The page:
The term refers to people diagnosed with mental health problems, who also use illicit drugs or alcohol. It may, for instance, include someone diagnosed with a psychotic illness who use street drugs, or someone who is depressed and drinking heavily or using stimulant drugs (such as amphetamine or cocaine) in order to feel more socially confident.
Some health professionals disagree about when to apply the term. Some believe that any substance used by people with mental health problems is likely to lead to increased symptoms, and is therefore problematic. Others accept that drinking and drug use is more common amongst people with mental illness than it used to be, and are more flexible about it.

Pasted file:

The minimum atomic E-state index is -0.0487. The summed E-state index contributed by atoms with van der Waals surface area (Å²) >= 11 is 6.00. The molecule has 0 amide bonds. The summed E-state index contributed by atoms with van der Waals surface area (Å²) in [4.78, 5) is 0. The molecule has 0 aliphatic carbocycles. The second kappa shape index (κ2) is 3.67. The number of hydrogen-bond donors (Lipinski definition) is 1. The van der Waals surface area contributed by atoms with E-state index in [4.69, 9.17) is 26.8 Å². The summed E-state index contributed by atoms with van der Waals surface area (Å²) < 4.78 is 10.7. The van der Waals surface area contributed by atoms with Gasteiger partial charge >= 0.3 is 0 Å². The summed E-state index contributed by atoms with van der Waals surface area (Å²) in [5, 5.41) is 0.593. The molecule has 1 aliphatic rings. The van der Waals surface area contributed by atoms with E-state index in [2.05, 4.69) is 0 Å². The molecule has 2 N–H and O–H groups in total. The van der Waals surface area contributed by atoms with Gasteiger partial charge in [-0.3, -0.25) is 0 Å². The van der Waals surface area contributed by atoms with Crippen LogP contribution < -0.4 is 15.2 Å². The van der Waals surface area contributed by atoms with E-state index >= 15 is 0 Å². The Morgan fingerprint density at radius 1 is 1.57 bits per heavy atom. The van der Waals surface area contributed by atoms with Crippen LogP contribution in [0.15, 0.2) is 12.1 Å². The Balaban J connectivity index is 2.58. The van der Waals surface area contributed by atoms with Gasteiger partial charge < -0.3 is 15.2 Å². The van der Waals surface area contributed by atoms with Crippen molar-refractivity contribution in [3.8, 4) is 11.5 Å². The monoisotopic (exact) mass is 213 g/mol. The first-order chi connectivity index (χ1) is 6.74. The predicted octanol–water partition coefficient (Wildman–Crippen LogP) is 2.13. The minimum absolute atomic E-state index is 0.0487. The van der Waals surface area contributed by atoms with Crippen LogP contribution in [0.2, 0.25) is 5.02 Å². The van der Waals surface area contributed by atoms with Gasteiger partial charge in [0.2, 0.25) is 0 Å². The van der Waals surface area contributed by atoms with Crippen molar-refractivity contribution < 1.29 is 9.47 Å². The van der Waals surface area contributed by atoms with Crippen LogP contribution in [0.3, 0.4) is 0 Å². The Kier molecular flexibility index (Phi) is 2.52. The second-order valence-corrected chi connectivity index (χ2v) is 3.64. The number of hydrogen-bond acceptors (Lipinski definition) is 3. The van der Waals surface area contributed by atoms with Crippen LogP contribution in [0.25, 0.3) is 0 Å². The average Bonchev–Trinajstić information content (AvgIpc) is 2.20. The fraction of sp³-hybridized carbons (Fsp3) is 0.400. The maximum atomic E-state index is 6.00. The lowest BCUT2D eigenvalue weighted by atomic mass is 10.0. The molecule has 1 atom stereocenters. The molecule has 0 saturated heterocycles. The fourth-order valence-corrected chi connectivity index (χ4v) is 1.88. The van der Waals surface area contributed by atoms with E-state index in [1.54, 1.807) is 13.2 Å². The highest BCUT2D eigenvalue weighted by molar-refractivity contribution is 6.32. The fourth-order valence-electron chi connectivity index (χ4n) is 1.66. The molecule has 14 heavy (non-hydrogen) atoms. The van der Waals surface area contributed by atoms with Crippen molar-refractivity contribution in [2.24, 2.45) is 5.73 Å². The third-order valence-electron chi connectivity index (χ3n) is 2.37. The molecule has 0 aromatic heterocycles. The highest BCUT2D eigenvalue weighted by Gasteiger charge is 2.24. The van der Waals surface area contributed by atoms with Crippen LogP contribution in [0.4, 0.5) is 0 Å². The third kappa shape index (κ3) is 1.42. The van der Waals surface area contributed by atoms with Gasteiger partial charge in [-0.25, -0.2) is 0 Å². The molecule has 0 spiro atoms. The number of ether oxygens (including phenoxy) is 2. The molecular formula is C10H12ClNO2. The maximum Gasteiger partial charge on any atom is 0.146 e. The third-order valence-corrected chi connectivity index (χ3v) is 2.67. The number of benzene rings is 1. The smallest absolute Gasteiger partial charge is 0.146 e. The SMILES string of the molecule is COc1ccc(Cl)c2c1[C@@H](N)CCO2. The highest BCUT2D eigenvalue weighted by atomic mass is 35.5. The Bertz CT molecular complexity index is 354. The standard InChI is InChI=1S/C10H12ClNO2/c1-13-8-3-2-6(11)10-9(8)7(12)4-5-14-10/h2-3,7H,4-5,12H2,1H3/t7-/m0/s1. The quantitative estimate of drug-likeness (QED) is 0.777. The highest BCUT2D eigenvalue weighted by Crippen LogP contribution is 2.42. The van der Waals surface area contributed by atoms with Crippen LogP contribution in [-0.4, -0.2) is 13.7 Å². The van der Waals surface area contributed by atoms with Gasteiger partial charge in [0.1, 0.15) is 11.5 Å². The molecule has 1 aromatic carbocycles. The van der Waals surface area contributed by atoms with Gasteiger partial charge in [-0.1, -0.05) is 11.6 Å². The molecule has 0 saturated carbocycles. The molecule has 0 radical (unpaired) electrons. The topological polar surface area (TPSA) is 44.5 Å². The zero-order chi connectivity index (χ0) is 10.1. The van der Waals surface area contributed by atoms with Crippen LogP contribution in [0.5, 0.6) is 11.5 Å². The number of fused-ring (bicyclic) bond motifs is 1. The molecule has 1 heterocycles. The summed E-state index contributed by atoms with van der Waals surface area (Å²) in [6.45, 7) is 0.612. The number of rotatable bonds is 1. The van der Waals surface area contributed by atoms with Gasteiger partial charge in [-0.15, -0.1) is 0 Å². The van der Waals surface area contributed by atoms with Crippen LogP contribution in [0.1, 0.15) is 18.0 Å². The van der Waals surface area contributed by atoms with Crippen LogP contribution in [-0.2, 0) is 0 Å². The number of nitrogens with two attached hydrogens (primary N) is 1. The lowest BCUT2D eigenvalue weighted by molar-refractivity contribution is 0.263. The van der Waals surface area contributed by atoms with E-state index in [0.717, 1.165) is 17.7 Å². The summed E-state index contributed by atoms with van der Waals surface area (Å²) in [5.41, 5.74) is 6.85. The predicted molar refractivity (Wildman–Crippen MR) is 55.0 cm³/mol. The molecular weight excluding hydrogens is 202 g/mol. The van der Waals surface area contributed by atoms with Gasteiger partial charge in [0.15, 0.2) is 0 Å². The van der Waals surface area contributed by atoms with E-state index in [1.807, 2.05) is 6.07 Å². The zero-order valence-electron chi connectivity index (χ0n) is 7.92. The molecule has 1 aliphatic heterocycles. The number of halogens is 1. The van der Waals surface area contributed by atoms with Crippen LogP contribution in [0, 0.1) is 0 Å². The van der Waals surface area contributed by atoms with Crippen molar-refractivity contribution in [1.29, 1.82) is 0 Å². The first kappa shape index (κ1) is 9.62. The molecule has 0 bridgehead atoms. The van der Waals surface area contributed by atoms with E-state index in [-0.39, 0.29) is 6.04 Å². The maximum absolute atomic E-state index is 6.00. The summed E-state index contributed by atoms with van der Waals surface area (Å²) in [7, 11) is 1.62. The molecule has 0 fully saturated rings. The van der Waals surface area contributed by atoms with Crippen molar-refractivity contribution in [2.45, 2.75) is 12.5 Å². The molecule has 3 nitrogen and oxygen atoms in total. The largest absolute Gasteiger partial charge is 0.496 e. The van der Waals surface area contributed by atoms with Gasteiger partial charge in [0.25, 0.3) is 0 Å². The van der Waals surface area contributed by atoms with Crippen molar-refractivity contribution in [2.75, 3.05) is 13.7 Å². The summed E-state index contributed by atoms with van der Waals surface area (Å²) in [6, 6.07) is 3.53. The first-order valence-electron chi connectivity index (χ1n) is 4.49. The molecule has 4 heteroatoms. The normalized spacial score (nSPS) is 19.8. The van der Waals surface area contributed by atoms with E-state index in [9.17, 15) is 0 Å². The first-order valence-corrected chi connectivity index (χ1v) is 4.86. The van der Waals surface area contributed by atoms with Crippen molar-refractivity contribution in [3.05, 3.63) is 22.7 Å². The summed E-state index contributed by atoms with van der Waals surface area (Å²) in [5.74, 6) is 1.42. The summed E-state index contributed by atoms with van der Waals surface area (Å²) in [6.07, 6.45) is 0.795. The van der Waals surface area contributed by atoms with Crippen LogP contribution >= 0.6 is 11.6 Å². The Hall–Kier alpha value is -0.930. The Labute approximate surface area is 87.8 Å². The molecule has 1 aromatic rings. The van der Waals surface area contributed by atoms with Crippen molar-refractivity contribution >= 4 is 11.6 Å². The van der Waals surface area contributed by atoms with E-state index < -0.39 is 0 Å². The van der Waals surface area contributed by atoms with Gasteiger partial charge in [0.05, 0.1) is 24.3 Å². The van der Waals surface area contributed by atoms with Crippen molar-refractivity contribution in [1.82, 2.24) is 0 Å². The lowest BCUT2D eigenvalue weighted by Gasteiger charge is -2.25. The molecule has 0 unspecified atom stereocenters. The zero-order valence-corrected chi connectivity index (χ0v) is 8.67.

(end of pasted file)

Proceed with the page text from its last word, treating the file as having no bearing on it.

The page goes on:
Experts agree that this condition can be difficult to treat because of the two separate illnesses effecting the person. But with medication and the right support systems in place the person can develop coping techniques, which can help them recover and have a better quality of life.
Tips for the Family
- Addiction is a genuine illness.
- Try to give support, encouragement and understanding when a loved one is in recovery.
- Don’t expect 100% recovery straight away.
The following table shows the various Psychiatric Disorders and the increased risk of Substance Misuse.
|Psychiatric Disorder||Increased Risk of Misuse|
|Antisocial personality Disorder||15.5%|